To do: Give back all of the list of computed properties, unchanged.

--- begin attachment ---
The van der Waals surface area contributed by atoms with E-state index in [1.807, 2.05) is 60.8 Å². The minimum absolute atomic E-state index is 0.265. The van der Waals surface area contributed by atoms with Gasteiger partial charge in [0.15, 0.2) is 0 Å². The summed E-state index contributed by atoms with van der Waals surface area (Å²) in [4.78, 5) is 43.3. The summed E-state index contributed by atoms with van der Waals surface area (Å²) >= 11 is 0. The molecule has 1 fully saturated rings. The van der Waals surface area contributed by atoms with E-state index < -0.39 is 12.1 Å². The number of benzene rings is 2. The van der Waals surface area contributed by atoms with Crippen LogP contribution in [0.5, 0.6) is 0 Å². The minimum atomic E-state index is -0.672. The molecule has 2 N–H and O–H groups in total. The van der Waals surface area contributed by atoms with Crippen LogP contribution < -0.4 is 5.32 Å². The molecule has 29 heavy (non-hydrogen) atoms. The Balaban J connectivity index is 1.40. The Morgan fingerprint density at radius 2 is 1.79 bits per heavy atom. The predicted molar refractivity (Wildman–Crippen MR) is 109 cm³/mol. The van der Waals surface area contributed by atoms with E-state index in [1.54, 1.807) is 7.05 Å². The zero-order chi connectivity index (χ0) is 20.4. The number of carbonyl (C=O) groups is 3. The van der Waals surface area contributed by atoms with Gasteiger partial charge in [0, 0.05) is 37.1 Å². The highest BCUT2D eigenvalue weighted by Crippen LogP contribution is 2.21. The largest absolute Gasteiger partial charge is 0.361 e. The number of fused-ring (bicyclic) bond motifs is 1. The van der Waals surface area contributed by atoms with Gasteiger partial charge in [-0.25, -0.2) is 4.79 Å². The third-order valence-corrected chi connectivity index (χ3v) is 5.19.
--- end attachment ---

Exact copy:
The van der Waals surface area contributed by atoms with E-state index in [1.807, 2.05) is 60.8 Å². The minimum absolute atomic E-state index is 0.265. The van der Waals surface area contributed by atoms with Gasteiger partial charge in [0.15, 0.2) is 0 Å². The summed E-state index contributed by atoms with van der Waals surface area (Å²) in [4.78, 5) is 43.3. The summed E-state index contributed by atoms with van der Waals surface area (Å²) >= 11 is 0. The molecule has 1 fully saturated rings. The van der Waals surface area contributed by atoms with E-state index < -0.39 is 12.1 Å². The number of benzene rings is 2. The van der Waals surface area contributed by atoms with Crippen LogP contribution in [0.5, 0.6) is 0 Å². The minimum atomic E-state index is -0.672. The molecule has 2 N–H and O–H groups in total. The van der Waals surface area contributed by atoms with Crippen LogP contribution < -0.4 is 5.32 Å². The molecule has 29 heavy (non-hydrogen) atoms. The Balaban J connectivity index is 1.40. The Morgan fingerprint density at radius 2 is 1.79 bits per heavy atom. The predicted molar refractivity (Wildman–Crippen MR) is 109 cm³/mol. The van der Waals surface area contributed by atoms with E-state index in [1.54, 1.807) is 7.05 Å². The zero-order chi connectivity index (χ0) is 20.4. The number of carbonyl (C=O) groups is 3. The van der Waals surface area contributed by atoms with Gasteiger partial charge in [0, 0.05) is 37.1 Å². The highest BCUT2D eigenvalue weighted by Crippen LogP contribution is 2.21. The largest absolute Gasteiger partial charge is 0.361 e. The number of fused-ring (bicyclic) bond motifs is 1. The van der Waals surface area contributed by atoms with Gasteiger partial charge in [-0.25, -0.2) is 4.79 Å². The third-order valence-corrected chi connectivity index (χ3v) is 5.19.